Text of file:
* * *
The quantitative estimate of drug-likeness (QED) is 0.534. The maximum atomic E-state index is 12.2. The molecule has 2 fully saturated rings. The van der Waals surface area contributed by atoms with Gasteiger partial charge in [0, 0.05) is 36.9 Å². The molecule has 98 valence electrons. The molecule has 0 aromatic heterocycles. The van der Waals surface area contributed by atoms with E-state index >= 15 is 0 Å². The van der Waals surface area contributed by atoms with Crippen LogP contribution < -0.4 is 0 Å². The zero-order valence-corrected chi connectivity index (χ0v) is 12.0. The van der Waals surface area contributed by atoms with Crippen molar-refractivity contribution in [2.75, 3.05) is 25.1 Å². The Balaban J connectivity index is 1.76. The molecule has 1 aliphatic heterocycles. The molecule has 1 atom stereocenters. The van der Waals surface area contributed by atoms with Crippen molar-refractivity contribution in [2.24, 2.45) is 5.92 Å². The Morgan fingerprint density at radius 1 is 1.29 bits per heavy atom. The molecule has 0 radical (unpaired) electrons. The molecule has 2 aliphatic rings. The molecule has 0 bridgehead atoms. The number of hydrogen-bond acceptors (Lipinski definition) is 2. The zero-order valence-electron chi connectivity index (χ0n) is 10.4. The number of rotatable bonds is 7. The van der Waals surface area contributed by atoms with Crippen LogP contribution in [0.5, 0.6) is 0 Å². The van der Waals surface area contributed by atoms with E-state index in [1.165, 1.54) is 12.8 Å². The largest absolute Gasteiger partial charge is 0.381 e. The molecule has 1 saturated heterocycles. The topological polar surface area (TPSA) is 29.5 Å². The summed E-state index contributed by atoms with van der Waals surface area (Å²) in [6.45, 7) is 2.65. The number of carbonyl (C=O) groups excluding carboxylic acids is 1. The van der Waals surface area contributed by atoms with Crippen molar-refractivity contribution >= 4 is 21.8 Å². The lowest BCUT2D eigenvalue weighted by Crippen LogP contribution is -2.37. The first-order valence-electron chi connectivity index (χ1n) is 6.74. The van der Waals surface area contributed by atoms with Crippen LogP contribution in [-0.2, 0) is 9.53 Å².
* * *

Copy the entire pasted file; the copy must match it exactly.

The quantitative estimate of drug-likeness (QED) is 0.534. The maximum atomic E-state index is 12.2. The molecule has 2 fully saturated rings. The van der Waals surface area contributed by atoms with Gasteiger partial charge in [0, 0.05) is 36.9 Å². The molecule has 98 valence electrons. The molecule has 0 aromatic heterocycles. The van der Waals surface area contributed by atoms with E-state index >= 15 is 0 Å². The van der Waals surface area contributed by atoms with Crippen LogP contribution < -0.4 is 0 Å². The zero-order valence-corrected chi connectivity index (χ0v) is 12.0. The van der Waals surface area contributed by atoms with Crippen molar-refractivity contribution in [2.75, 3.05) is 25.1 Å². The Balaban J connectivity index is 1.76. The molecule has 1 aliphatic heterocycles. The molecule has 1 atom stereocenters. The van der Waals surface area contributed by atoms with Crippen molar-refractivity contribution in [2.24, 2.45) is 5.92 Å². The Morgan fingerprint density at radius 1 is 1.29 bits per heavy atom. The molecule has 0 radical (unpaired) electrons. The molecule has 2 aliphatic rings. The molecule has 0 bridgehead atoms. The number of hydrogen-bond acceptors (Lipinski definition) is 2. The zero-order valence-electron chi connectivity index (χ0n) is 10.4. The number of rotatable bonds is 7. The van der Waals surface area contributed by atoms with Crippen LogP contribution in [0.5, 0.6) is 0 Å². The van der Waals surface area contributed by atoms with E-state index in [1.165, 1.54) is 12.8 Å². The largest absolute Gasteiger partial charge is 0.381 e. The molecule has 1 saturated heterocycles. The topological polar surface area (TPSA) is 29.5 Å². The summed E-state index contributed by atoms with van der Waals surface area (Å²) in [6.45, 7) is 2.65. The number of carbonyl (C=O) groups excluding carboxylic acids is 1. The van der Waals surface area contributed by atoms with Crippen molar-refractivity contribution >= 4 is 21.8 Å². The lowest BCUT2D eigenvalue weighted by Crippen LogP contribution is -2.37. The first-order valence-electron chi connectivity index (χ1n) is 6.74. The van der Waals surface area contributed by atoms with Crippen LogP contribution in [-0.2, 0) is 9.53 Å².